DPI site dispute: Developer and councillor in a war of words

DPI site dispute: Developer and councillor in a war of words


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KEEN TO DO BUSINESS: Stephen and Jody Gosling are the developers for the new DPI site in Orange. Photo: JUDE KEOGH

KEEN TO DO BUSINESS: Stephen and Jody Gosling are the developers for the new DPI site in Orange. Photo: JUDE KEOGH

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'It is very good use of what was an eyesore'

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The developer of the new Department of Primary Industries complex has hit out at comments by an Orange city councillor opposing the development.

Cr Kevin Duffy has said the former Orange Base Hospital site in Prince Street should become a city park and not a government office block.

He said the state government could save $60 million if the DPI stayed at its current site in Kite Street and refurbished the building.

And he said that if the DPI left its current site he feared, alongside other businesses proposing to move from the area, the precinct would become “the new Kurim” referring to the demolished Kurim Shopping Centre in Glenroi.

However, Verde Property group director Jody Gosling said the new development would be good for Orange on several fronts.

“It is very, very ill-informed comments by him,” she said of Cr Duffy.

“I’ve had a couple of calls from people saying he is voicing his own opinions and not the opinions of the ratepayers.”

She said the existing DPI site owners were not putting money into the local economy.

“It is owned by a Melbourne fund. All the money has been going to Melbourne for 25 years, not one cent has stayed in Orange,” she said.

“We are buying the land from council. That sale will benefit ratepayers.”

Ms Gosling said the Verde group was committed to Orange, would be employing local workers on the project, and planned on-going involvement with Orange.

OPPONENT: Cr Kevin Duffy wants the old base hospital site to become a park and not a government office block. Photo: JUDE KEOGH

OPPONENT: Cr Kevin Duffy wants the old base hospital site to become a park and not a government office block. Photo: JUDE KEOGH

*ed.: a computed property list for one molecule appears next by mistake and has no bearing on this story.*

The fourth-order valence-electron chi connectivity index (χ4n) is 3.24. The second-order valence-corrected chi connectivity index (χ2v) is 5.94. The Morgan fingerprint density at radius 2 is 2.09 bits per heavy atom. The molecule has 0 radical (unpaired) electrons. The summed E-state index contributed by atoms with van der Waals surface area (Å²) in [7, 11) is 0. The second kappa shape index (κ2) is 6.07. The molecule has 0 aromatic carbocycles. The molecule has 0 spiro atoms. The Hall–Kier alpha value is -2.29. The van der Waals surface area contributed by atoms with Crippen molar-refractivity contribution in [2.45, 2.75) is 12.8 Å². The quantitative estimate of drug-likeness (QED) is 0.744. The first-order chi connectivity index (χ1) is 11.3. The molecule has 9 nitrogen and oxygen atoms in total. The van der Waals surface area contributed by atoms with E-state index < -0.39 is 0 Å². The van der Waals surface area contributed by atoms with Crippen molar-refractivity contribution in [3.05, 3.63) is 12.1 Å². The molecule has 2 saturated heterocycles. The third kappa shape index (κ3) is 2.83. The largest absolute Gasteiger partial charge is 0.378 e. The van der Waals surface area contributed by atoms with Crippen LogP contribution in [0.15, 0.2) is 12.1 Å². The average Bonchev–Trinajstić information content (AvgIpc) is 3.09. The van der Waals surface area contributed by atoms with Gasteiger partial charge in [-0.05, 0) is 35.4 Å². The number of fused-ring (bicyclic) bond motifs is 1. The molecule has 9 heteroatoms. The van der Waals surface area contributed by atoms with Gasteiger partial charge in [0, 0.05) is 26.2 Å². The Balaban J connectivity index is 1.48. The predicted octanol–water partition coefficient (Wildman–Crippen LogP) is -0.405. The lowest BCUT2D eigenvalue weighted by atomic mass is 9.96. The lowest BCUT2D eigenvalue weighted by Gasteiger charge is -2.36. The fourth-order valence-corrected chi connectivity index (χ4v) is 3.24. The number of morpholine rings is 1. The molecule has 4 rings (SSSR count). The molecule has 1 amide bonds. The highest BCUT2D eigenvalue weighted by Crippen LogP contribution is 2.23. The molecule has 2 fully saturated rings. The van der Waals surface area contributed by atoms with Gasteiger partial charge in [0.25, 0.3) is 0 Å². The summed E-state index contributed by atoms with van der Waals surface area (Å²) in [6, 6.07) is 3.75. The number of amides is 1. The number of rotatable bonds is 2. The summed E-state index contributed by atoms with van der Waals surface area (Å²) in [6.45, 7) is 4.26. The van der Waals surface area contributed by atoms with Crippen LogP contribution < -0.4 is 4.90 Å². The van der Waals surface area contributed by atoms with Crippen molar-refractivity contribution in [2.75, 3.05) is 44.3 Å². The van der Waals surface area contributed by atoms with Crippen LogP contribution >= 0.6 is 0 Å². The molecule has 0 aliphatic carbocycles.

“I think everybody has a right to the facts,” she said.

She said she had toured the current site and believed it needed some work.

“The state of repair, it hasn’t been maintained,” she said.

“The DPI are entitled to choose where they want to go. If your house was perfect would you get up and move somewhere else?”

Ms Gosling said developing the old base hospital would benefit Orange.

“It is a very good use of what was an eyesore,” she said.

Apart from constructing the four-storey new base for the DPI, the Verde group also plans to convert the old ambulance station on the corner of Prince and Anson streets into a bar and eatery.

Cr Duffy said on Monday he stood by his comments.

“I am going to do a live stream about the situation,” he said.

“I do know the owners [of the Kite Street building].”

Cr Duffy said he understood the annual rent paid by the DPI on the building would rise to $2 million a year if the building was updated for modern technology, including computers.

He said about $60 million could be saved if the DPI stayed in a refurbished building, “which is what they do on a regular basis in Sydney”.

“We could spend that on heaps of things,” he said.

Cr Duffy said his comments followed contact with business people around the existing site who were concerned they would lose trade if the DPI moved.

“The business owners at the bottom end of the town are dead-set scared,” he said.

Cr Duffy said Orange would need more open space as its population grew.

“Seventy five per cent of people would want it as open space,” he said.

The council has approved a three-lot subdivision of the site: two lots will be sold to the Verde group, including the ambulance station, with council retaining the third.

Central Western Daily

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